Want to know what to expect for your 2020 travelling experience? CWT’s Global Travel Forecast is out to help set expectations of what’s to come. From blurring hotel lines to the rising cost of flights and a ‘people first’ ethos, the coming year has a lot in store for us. While the future is never certain, current political and social issues have made predictions for travel trends even more volatile. However, based on data and analysis from Rockport Analytics and CWT Solutions Group and in collaboration with Global Business Travel Association, CWT has begun to make predictions about upcoming changes in the world of corporate travel. Here is what you should prepare for in the year ahead.

An Uncertain Future

The turbulent political scene that has dominated recent years, namely U.S.-China trade wars and Brexit, as well as one of the biggest global action problems of all time, climate change, make the future particularly uncertain. This uncertainty is predicted   to weaken global expansion and lead to a slower growth trajectory, according to the report. Uncertainty is measured in the report by the Global Uncertainty Index, a barometer of unpredictability in 20 countries, based on the frequency that news outlets cite “uncertain” or “uncertainty” in relation to economic policy. The current trade-wars are particularly relevant as the report claims there is a “solid link between business travel and trade.” Therefore, negative trade impacts will extend to the travel industry.

In the United States, GDP growth is set to slow to 2.1 percent in 2019 (down from 3 percent in 2018) and decease further to 2 percent and 1.8 percent in 2020 and 2021, respectively. An economic slowdown could affect businesses and travel programs so CWT suggests you plan ahead to ride out any downturns in revenue next year.                                                (Credit: CWT Global Travel Forecast)

People First!

There has been, according to the report, a shift toward “putting traveler experiences and the employee at the core of the travel program and away from outdated policies and tools that focus on compliance.” It seems that many companies are practicing a people-first policy to inspire loyalty and hard work in employees and customers. Additionally, increasing amounts of data on travel preferences are available as travelers can easily, and are willing to, share their opinions through apps and travel industry staff; allowing the creation of an experience tailored to travelers needs and preferences.

Related: New Event Forecast: Stable Growth in 2019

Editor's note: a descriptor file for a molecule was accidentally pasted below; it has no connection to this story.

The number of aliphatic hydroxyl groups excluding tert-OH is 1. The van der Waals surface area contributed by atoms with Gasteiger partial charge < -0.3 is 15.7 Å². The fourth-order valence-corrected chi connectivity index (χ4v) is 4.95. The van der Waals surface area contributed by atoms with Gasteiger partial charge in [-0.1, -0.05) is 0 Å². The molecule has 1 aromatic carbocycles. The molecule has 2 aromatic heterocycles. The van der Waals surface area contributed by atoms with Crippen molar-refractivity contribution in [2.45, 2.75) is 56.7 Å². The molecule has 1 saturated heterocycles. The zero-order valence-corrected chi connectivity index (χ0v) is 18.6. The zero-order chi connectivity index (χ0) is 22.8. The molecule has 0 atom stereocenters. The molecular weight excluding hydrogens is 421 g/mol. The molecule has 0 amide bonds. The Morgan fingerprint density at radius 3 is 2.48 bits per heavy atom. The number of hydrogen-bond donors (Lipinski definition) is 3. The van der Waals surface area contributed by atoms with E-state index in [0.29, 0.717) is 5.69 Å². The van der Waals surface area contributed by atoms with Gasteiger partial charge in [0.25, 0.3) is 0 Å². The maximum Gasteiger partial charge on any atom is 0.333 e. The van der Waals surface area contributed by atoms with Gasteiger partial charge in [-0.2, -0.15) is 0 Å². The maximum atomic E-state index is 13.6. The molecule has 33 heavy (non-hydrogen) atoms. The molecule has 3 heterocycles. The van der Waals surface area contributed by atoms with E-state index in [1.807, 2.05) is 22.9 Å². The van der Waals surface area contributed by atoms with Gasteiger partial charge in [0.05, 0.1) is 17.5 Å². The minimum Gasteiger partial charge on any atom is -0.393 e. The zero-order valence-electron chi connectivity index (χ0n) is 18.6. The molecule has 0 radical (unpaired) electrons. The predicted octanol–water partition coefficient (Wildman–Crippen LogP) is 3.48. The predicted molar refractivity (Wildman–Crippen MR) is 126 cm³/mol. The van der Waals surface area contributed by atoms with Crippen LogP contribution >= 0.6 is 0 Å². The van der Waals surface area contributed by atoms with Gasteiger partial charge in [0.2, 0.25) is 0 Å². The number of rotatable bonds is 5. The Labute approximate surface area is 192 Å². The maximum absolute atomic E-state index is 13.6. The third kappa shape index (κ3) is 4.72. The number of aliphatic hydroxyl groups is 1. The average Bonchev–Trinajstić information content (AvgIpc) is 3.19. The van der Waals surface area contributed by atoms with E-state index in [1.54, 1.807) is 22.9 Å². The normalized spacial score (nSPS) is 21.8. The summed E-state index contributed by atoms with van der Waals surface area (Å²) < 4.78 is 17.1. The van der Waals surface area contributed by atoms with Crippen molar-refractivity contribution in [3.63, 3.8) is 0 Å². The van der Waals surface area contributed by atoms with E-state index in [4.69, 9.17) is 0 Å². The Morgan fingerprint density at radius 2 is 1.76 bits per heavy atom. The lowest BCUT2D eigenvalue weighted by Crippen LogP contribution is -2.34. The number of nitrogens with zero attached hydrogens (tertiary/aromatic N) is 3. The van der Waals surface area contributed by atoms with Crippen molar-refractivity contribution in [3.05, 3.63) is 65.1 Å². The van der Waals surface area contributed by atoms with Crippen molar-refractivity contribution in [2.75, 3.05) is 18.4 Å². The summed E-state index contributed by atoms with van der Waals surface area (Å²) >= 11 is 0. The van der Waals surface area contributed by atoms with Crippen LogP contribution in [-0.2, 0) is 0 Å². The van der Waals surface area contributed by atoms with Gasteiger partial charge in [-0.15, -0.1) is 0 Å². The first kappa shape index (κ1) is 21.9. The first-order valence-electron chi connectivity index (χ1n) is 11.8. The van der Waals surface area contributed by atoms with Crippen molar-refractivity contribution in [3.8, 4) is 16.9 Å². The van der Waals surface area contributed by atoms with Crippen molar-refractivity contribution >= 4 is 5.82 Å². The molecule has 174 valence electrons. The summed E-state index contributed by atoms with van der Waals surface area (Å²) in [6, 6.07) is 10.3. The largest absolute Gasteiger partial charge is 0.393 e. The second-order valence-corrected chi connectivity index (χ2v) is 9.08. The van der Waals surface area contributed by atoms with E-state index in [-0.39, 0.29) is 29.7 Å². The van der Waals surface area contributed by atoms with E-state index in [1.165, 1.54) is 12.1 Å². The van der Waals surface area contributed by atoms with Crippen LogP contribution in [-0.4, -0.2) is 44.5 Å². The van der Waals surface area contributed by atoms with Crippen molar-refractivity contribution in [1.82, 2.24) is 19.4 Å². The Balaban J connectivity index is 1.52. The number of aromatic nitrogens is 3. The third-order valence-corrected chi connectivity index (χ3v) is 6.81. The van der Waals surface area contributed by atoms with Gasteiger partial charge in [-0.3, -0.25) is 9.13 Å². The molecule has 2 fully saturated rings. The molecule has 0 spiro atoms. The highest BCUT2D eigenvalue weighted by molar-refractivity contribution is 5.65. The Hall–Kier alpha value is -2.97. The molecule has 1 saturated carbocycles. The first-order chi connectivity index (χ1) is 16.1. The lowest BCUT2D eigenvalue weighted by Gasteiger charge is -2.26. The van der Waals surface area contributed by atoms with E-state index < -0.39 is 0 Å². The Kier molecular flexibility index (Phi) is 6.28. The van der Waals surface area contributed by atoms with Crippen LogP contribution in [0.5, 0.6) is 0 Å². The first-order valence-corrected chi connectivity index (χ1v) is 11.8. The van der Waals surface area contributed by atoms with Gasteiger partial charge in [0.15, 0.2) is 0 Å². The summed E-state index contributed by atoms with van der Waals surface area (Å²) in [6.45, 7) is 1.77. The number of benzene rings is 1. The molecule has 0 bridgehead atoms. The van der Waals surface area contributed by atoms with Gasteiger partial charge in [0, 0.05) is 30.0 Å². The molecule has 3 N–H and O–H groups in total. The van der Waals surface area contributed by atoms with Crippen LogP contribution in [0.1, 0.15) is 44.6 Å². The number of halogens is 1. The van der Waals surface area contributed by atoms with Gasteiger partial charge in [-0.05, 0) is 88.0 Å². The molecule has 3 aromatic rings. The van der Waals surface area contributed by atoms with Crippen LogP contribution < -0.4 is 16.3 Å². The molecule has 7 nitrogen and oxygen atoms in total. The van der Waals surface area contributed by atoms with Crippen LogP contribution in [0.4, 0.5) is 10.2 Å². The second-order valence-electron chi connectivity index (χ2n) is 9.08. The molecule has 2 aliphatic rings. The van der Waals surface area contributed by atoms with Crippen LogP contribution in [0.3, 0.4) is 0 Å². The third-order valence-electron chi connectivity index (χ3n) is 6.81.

Blurred lines in the hotel industry are set to continue in 2020. CWT reported that with the rise of untraditional accommodation options (think AirBnB) and the millennial workforce, “traditional demarcations of accommodation will continue to blur.” With AirBnB for Work expanding to Asia, Marriott’s new home rentals, and the millennial preference for boutique hotels, the traditional cookie-cutter luxury chain brands are facing new challenges. Another new trend to watch out for in accommodations is the addition of extra fees. For example, many hotels are implementing stricter cancellation policies that refuse refunds if cancelled less than 72 hours in advance, as opposed to the standard 24 hours. This is to make up revenue lost due to inflation and slow increase in room rates.

Additionally, as hotels continue to be built, demand is set to match supply soon, which will lead to a slower increase in average daily rates and help inflated rates return to normal (yay!).


Rental car rates are set to rise by 1 percent globally next year. That is in addition to the continued use of Uber and Lyft by business travelers in urban areas. While ride-sharing apps might appear to be competition for car rental companies, they are in fact working together to help both sectors thrive as rental companies hire Uber or Lyft drivers to shuttle customers between rental lots and airports. This speaks to a collaboration that is expected to spread as Transportation Network Companies (like Uber and Lyft) recognize the importance of partnerships.


Air prices are expected to rise by 2.3 percent in North America in 2020, this growth represents the underlying strong economies in the U.S. and Canada. This rise is also to make up costs that airlines are expected to pay as unions continue to negotiate with carriers for pilots and maintenance contracts, many of which are up for renewal in 2020.

(credit: CWT’s Global Travel Forecast)

In Canada, one airline is trying to recover costs after a private equity firm, Onex, paid premium prices for Westjet in a $5 billion deal this year. Onex doubled the share price of what the market was asking, which was, according to the report, a first in the industry. What does this mean for you in 2020? Tickets to Canada could be higher next year, as much as 3.2 percent higher.


Cities where demand has historically hugely out-stripped supply, such as tech-focused San Francisco, San Jose, Seattle and Vancouver, have absurdly high hotel room rates. A slowing of the tech industry, as well as trends for business travelers to stay farther afield from city centers, should bring prices down and open more room for negotiation with hotels and businesses.

Technology will continue to increase speed and efficiency for the business traveler. Everything from trip disruption technology, biometrics at borders and automated check in (and out) will continue to make the business travel experience more seamless and efficient than ever.

Related: Rewarding Trends in Incentive Travel

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